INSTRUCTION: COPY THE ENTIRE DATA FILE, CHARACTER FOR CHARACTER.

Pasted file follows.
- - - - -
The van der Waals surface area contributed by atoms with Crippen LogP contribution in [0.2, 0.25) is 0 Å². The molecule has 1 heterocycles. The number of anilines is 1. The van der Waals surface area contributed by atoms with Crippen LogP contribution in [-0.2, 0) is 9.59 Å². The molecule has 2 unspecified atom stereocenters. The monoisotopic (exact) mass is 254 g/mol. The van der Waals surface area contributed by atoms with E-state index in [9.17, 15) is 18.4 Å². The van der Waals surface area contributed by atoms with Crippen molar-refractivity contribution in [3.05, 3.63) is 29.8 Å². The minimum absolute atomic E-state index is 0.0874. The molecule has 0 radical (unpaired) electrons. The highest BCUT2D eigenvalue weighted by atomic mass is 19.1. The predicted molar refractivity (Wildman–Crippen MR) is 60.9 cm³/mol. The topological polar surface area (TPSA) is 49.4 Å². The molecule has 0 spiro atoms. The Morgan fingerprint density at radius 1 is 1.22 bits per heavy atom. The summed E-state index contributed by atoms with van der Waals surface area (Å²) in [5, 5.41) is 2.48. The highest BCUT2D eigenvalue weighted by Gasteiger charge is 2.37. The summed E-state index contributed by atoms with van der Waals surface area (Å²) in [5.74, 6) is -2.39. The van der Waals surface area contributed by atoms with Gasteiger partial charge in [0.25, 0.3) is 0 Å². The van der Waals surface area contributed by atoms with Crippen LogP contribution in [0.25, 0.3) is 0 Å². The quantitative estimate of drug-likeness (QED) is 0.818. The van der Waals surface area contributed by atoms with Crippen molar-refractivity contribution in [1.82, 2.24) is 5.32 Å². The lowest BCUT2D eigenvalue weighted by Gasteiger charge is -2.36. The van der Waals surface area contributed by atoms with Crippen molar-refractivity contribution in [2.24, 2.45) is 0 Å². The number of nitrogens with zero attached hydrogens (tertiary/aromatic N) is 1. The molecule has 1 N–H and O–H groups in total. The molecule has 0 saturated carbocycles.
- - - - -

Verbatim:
The van der Waals surface area contributed by atoms with Crippen LogP contribution in [0.2, 0.25) is 0 Å². The molecule has 1 heterocycles. The number of anilines is 1. The van der Waals surface area contributed by atoms with Crippen LogP contribution in [-0.2, 0) is 9.59 Å². The molecule has 2 unspecified atom stereocenters. The monoisotopic (exact) mass is 254 g/mol. The van der Waals surface area contributed by atoms with E-state index in [9.17, 15) is 18.4 Å². The van der Waals surface area contributed by atoms with Crippen molar-refractivity contribution in [3.05, 3.63) is 29.8 Å². The minimum absolute atomic E-state index is 0.0874. The molecule has 0 radical (unpaired) electrons. The highest BCUT2D eigenvalue weighted by atomic mass is 19.1. The predicted molar refractivity (Wildman–Crippen MR) is 60.9 cm³/mol. The topological polar surface area (TPSA) is 49.4 Å². The molecule has 0 spiro atoms. The Morgan fingerprint density at radius 1 is 1.22 bits per heavy atom. The summed E-state index contributed by atoms with van der Waals surface area (Å²) in [5, 5.41) is 2.48. The highest BCUT2D eigenvalue weighted by Gasteiger charge is 2.37. The summed E-state index contributed by atoms with van der Waals surface area (Å²) in [5.74, 6) is -2.39. The van der Waals surface area contributed by atoms with Gasteiger partial charge in [0.25, 0.3) is 0 Å². The van der Waals surface area contributed by atoms with Crippen LogP contribution in [0.25, 0.3) is 0 Å². The quantitative estimate of drug-likeness (QED) is 0.818. The van der Waals surface area contributed by atoms with Crippen molar-refractivity contribution in [1.82, 2.24) is 5.32 Å². The lowest BCUT2D eigenvalue weighted by Gasteiger charge is -2.36. The van der Waals surface area contributed by atoms with Crippen molar-refractivity contribution in [2.24, 2.45) is 0 Å². The number of nitrogens with zero attached hydrogens (tertiary/aromatic N) is 1. The molecule has 1 N–H and O–H groups in total. The molecule has 0 saturated carbocycles.